Tanzania government: Hosts to blame for breaking health laws

Simba SC fans.
Simba SC.
The government warns more teams they risk playing behind closed doors if they don’t adhere to safety measures put in place

The Tanzanian government has put the blame on hosts for failing to adhere to the Ministry of Health rules which were put in place before the Mainland Premier League resumed on June 13.

The Ministry of Health had outlined a number of stringent measures to be followed by the clubs to help curb the spread of the coronavirus pandemic.

However, with a number of teams not following the rules, the government has moved to ban Jamhuri Stadium in Morogoro and Sokoine Stadium in Mbeya, where matches will now be played behind closed doors.

The government through the Permanent Secretary in the Ministry for Information, Culture, Arts, and Sports, Hassan Abbasi has stressed the importance of following the rules and promised to continue taking action against those breaking the same.

“As a government, we have conducted our research and found that a big part of failing to control a big number of fans into the stadium is caused by authorities of the hosting teams,” Abbasi is quoted by Daily News.

“What I want to emphasise here is from the two venues [Jamhuri Stadium in Morogoro and Sokoine Stadium in Mbeya] where we have directed league games to be staged behind closed doors, the number of tickets which were sold did not surpass half of the carrying capacity of the two venues.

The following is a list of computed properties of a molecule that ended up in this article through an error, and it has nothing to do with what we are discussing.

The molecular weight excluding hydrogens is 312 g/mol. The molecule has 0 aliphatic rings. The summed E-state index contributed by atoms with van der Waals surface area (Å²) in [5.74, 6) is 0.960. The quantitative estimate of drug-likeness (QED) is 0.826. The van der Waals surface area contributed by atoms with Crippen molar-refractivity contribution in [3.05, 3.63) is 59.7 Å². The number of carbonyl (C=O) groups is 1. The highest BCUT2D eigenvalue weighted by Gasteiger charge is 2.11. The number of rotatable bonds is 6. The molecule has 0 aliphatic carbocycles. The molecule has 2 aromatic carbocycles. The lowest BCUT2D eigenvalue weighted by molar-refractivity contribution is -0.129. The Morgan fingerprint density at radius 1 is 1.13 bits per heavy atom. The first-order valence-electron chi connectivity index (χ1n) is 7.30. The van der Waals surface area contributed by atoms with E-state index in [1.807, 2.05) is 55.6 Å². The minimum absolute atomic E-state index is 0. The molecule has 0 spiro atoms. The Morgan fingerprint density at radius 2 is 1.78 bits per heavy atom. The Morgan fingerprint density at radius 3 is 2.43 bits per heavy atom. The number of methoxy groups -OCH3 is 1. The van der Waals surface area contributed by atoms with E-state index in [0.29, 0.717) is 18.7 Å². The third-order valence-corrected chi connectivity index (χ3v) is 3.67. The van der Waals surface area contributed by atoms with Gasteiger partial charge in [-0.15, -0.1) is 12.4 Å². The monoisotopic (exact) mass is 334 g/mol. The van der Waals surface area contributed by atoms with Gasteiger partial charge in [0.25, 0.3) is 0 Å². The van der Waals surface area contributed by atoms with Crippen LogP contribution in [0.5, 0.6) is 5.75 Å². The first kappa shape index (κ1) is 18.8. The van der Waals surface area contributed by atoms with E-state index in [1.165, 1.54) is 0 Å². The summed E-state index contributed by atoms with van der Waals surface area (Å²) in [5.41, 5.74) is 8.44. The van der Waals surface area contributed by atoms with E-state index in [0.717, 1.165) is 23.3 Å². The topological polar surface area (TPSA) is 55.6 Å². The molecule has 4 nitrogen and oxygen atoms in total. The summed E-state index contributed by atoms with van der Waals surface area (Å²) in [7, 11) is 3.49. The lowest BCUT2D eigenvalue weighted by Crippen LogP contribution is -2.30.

“So the government has banned supporters of Mbeya City from attending the remaining league fixture of their side at the Sokoine Stadium for breaching established health rules during their match against Simba which ended with the hosts losing 2-0.”

Abbas says they took the decision to ban Sokoine Stadium because fans of both sides flooded the stadium and failed to adhere to rule number 2.0.2 [III] which requires a sitting arrangement of one metre apart.

Article continues below

“What we have seen is that ticket sellers are doing their jobs well but what surprises us most is the big number of fans without proper tickets who make their way into the venues and cause overcrowding,” Abbasi continued.

“Most irregularities are committed on entry gates into the stadium by authorities of the hosting teams as such, the action we have taken as the government is meant to safeguard the health of people and not otherwise.

“It is not the duty of the police to inspect tickets to verify if they are fake or not that is why we strongly believe that big percentage of the malpractices are caused by agents of the hosting teams as they simply want to make a profit.”